Can you calculate confidence intervals when performing a chi square test of independence. Someone asked me to provide CI but I'm not sure how this is possible since the test only tests for indepedence.

Im comparing countries and whether or not they are single offenders or repeatable offenders. I found that a 5% level of siginficance to reject the null hypothesis. What is there to say more than there is an association between both variables.

I mean I could also measure that association with phi or cramers v but that's all I can really provide?

Am I wrong ?

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    $\begingroup$ Confidence interval for what? // What if you did a correlation test? How would you accompany that with a confidence interval? $\endgroup$
    – Dave
    Commented Apr 21, 2022 at 16:04

1 Answer 1


The correct response would be, "Confidence intervals for what statistic [estimate of what parameter] ?"

Probably the most useful would be providing the confidence interval for phi (or Cramer's V), or for a meaningful odds ratio for the table.

Beyond that, you can provide whatever information is useful for the readers. Maybe, the proportions within each row or column ? Or the ratios of these ?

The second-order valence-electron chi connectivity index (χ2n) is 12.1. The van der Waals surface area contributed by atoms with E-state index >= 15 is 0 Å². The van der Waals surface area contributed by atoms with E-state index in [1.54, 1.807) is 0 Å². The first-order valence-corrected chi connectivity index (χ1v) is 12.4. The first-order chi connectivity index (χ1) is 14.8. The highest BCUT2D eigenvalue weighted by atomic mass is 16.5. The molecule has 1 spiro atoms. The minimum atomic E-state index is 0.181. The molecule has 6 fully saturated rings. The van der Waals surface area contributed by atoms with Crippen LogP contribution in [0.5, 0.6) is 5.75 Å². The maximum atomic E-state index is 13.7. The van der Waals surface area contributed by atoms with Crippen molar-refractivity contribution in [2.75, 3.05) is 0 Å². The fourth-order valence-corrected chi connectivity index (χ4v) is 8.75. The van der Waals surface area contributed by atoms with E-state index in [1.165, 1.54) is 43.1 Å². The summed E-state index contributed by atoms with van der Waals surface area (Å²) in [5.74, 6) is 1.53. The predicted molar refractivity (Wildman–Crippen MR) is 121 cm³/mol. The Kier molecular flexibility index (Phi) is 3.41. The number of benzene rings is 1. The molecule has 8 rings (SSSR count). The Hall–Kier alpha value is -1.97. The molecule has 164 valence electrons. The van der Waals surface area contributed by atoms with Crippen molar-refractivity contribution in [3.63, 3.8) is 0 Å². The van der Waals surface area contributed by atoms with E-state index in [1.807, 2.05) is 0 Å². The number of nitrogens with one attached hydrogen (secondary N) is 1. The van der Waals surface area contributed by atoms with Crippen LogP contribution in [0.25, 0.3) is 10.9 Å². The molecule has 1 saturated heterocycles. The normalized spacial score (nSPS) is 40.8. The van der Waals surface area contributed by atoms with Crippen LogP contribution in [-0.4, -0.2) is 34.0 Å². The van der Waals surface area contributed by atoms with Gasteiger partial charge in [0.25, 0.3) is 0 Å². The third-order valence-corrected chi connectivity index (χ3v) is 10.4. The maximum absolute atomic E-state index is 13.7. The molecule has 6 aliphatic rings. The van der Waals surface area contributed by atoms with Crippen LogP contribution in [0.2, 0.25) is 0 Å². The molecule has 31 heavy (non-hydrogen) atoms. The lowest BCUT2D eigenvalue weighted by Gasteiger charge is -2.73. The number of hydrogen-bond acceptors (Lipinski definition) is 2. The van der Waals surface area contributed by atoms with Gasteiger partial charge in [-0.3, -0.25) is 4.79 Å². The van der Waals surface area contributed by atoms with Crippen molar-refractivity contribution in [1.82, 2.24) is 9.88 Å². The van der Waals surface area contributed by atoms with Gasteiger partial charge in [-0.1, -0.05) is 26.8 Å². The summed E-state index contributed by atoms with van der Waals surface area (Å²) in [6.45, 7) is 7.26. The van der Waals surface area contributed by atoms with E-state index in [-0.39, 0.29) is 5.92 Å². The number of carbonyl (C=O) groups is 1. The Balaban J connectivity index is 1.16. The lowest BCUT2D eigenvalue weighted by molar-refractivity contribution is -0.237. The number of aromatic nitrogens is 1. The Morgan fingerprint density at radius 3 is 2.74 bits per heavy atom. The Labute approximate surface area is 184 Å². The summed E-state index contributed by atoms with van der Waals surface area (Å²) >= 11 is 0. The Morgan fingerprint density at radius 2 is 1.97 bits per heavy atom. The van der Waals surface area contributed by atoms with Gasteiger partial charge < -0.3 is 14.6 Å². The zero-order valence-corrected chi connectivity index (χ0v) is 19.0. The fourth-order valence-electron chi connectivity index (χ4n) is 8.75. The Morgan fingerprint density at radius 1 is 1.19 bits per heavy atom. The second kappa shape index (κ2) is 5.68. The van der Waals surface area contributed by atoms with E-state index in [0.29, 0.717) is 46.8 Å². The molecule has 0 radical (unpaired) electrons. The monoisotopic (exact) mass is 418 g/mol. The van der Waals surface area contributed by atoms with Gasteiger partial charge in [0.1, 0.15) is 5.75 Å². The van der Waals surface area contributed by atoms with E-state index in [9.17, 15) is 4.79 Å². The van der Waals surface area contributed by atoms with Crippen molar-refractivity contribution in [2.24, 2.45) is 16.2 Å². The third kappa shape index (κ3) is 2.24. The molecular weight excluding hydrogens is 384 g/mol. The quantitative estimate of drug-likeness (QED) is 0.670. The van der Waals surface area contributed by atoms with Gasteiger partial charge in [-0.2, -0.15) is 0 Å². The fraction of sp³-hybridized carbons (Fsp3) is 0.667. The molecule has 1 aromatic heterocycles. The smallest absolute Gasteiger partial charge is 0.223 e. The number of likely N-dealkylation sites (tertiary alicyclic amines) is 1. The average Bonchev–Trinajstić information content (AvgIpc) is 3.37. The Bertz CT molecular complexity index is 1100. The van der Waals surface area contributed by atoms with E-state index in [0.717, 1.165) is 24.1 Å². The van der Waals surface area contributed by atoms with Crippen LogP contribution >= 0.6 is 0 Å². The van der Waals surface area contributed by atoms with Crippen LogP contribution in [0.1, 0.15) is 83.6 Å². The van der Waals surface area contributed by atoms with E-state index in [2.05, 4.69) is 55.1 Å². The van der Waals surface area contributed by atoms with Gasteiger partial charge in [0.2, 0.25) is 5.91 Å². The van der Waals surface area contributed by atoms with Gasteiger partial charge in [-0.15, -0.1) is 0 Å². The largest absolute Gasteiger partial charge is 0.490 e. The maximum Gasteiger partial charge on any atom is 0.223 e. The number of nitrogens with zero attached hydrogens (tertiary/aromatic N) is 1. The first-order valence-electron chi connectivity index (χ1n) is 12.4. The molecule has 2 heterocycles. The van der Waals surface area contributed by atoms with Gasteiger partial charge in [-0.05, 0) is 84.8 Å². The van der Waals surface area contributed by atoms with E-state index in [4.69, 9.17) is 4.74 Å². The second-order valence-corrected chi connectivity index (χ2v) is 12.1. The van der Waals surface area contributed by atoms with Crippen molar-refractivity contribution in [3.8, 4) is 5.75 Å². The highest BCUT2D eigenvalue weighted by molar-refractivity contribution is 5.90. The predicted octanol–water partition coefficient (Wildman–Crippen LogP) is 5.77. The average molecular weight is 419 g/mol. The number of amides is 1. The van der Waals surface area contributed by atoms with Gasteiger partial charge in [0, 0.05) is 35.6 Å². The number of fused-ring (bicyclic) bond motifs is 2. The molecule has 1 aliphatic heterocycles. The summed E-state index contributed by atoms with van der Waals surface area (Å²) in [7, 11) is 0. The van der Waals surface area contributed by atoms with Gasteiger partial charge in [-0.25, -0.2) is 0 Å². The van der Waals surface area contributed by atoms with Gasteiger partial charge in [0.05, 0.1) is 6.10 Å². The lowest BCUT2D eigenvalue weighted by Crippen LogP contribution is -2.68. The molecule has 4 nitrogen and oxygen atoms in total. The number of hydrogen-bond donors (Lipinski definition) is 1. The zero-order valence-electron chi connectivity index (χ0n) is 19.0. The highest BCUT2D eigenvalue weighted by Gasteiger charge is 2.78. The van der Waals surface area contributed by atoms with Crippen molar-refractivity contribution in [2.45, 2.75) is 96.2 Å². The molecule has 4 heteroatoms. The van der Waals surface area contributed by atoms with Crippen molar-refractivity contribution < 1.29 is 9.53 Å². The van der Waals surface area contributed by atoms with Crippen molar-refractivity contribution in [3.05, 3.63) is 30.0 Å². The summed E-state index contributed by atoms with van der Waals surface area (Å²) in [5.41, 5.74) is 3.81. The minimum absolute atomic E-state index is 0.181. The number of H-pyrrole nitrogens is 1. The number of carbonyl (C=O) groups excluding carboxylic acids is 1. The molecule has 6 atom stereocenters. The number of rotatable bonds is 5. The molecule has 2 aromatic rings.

• $\begingroup$ That makes a lot of sense. I've provided the ratios of each variable. Not sure how to get the probabilities? Any idea how to calculate the CI for Cramer's V? $\endgroup$ Commented Apr 21, 2022 at 16:08
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    $\begingroup$ I meant "proportions" rather than "probabilities" (corrected now). That is, just the proportions of counts for each cell in say a column or row, if that's helpful. $\endgroup$ Commented Apr 22, 2022 at 13:56
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    $\begingroup$ There is a hint at a reference for calculating the CI for phi here: rdrr.io/cran/statpsych/man/ci.phi.html. Also, I've written algorithms to compute the confidence intervals for Cramer's V by bootstrap. (Caveat that I wrote it.) rdrr.io/cran/rcompanion/man/cramerV.html. ... These functions are easy to run in R, even without installing software. $\endgroup$ Commented Apr 22, 2022 at 13:57
  • $\begingroup$ Gotcha, so CI for Cramers V. Yea I need to find a way to calcualte it on python. I don't use R. $\endgroup$ Commented Apr 23, 2022 at 20:33

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